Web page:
Travel Practicalities - Uzbekistan
|Climate & weather in Uzbekistan
When to go to Uzbekistan
How to get there
Visas and travel documents
Health & safety
Climate & weather in Uzbekistan
Uzbekistan has an extreme continental climate. It is generally warmest in the south and coldest in the north. Temperatures in December average -8°C (18°F) in the north and 0°C (32 °F) in the south. However, extreme fluctuations can take temperatures as low as -35°C (-31°F). During the summer temperatures can reach 45°C (113°F) and above. Humidity is low.
Spring (April to June) and Fall (September through October) are in general the most pleasant times to travel. Autumn is harvest time, and the markets are full of fresh fruit.
In recent years Uzbekistan was notably affected by the global warming and the drying-out of the Aral Sea, which turned snowy cold winters to mild with less precipitation, allowing travel in the wintertime. When to go to Uzbekistan
The best times to visit are the shoulder months of spring (mid-March to end May), which is mild and rainy and autumn (September to start of November), which has light frost and rain. Summer is hot and dry with an average temperature of 32ºC and winter temperatures get below zero with snow. If you're interested in trekking, then summer (July and August) is the best time, because summers are almost dry. How to get there
The most common way to arrive is by plane. At the time of writing, there is no direct connection between Europe and Uzbekistan. There are flights to Uzbekistan from Almaty, Athens, Beijing, Bangkok, Delhi, Istanbul, Kuala Lumpur, London, New York, Seoul, Sharjah, Singapore and Tel Aviv.
Major carriers operating flights to Uzbekistan
Uzbekistan Airways – national carrier with flights over to 40 countries around the world, Asiana Airlines - fly to Uzbekistan via Seoul, Aeroflot – Russian Airlines - fly to Uzbekistan from Moscow, Korean Air – fly to Uzbekistan from Seoul, Transaero – Russian Airlines - fly to Uzbekistan via Moscow, Turkish Airlines – fly to Uzbekistan via Istanbul.
The train system was established in Uzbekistan at the end of 19th century by Tsarist Russia. During the Soviet times and it was the part of Trans Caspian Railway system. You can travel to Uzbekistan from Russia (Moscow, Novosibirsk, Ekaterininburg, Volgograd and others), Kazakhstan, Kyrgyzstan, etc. There are also fast comfortable trains between tourist cities. Visas and travel documents
British nationals need a visa to enter Uzbekistan, which you should get before you arrive. Check your Uzbek visa once issued and carefully note the date of expiry and the number of entries permitted. Don’t overstay your visa. Any traveller found to have overstayed will face a large fine and possibly deportation. It is not always easy or possible to extend your visa if you wish to remain in the country for longer than you had originally intended. If you are travelling overland, make sure you arrive at your intended border crossing in good time before your visa expires.
If you are a tourist (except for citizens of the Great Britain, USA, Austria, Belgium, Germany, Italy, France, Japan, Spain, Czech Republic and Switzerland): most of the tour operators and travel agencies will apply for your visa on your behalf to the Ministry of Foreign Affairs of the Republic of Uzbekistan.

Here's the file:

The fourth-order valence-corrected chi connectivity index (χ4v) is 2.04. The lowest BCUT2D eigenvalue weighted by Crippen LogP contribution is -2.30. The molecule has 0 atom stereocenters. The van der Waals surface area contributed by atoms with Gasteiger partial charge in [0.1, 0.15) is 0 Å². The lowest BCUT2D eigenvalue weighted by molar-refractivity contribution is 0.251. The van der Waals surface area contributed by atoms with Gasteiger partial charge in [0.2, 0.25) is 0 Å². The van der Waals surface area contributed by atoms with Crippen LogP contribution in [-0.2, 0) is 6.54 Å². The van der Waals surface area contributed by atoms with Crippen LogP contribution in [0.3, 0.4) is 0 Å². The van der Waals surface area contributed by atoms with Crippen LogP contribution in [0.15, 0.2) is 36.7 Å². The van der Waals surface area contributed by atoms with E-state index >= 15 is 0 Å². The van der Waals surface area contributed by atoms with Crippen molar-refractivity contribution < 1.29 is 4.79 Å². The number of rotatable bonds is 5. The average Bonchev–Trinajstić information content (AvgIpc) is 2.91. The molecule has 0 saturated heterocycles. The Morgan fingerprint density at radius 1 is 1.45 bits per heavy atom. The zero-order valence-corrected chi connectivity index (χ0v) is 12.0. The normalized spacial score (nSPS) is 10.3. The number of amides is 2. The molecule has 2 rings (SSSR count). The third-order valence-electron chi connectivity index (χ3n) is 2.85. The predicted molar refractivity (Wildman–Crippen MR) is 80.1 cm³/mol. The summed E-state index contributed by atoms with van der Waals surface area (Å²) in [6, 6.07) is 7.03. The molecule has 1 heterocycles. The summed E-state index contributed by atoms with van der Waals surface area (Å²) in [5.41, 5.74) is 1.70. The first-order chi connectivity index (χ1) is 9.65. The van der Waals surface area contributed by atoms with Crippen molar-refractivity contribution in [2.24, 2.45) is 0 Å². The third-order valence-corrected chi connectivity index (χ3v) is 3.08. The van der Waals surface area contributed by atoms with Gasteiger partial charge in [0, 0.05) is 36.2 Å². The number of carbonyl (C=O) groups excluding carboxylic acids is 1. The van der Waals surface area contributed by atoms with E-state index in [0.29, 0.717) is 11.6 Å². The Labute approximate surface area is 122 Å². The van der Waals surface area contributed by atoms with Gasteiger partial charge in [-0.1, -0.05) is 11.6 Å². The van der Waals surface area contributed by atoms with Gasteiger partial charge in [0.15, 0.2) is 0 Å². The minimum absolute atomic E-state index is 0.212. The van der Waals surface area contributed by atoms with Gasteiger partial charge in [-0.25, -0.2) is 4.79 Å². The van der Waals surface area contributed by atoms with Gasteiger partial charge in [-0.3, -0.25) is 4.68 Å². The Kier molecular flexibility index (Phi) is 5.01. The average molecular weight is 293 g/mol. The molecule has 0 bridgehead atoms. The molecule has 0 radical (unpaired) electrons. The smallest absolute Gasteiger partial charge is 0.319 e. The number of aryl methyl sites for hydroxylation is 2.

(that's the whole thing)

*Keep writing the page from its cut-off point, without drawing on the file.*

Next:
If your stay in Uzbekistan exceeds 3 days, you are required to register with the Local Department of the Ministry of Internal Affairs within 3 working days after arrival. However if you stay in a hotel, the hotel administration should take care of such registration on your behalf automatically.
In particular you will be asked to declare all the money you are bringing into the country - don't worry about this - declare everything you have and make sure you have less money when you leave.
When you enter Uzbekistan expect fairly lengthy immigration and passport procedures, but these are fairly painless. As long as your papers are in order, entering Uzbekistan should be no sweat. You will be asked to fill out two identical customs declarations forms, one to turn in and one to keep (which will be handed in upon departure). The customs form is necessary for changing travellers cheques and will smooth your departure, so don’t lose it. Be sure to declare every cent of every type of money you bring in; travellers have reported being hassled for the most minor discrepancies, especially at land border crossings. Language
The majority of citizens are ethnic Uzbeks and most speak Uzbek as their first language. Russian is widely spoken especially in the cities. There are also significant numbers of ethnic Tajiks and Kazakhs in Uzbekistan, primarily speaking their native tongue as a first language. In Samarkand and Bukhara, for instance, one is just as likely to hear Tajik being spoken as Uzbek. In Tashkent the majority of the population speak Russian and one is just as likely to hear it being spoken on the street as Uzbek. In the semi-autonomous region of Karalkalpakstan in western Uzbekistan, the ethnic Karalkalpaks speak their own language, which is related to Kazakh. Many Karalkalpaks also speak Russian. In the cities, more and more people speak English, especially in hospitality industry. Money
Uzbek sum (UZS). A select few ATMs can be found in Tashkent and credit cards can be used in most top-end hotels. Cash is still the best bet: American dollars are favoured – take plenty! Euros and pounds warrant poorer rates and are more difficult to exchange outside of Tashkent. Health & safety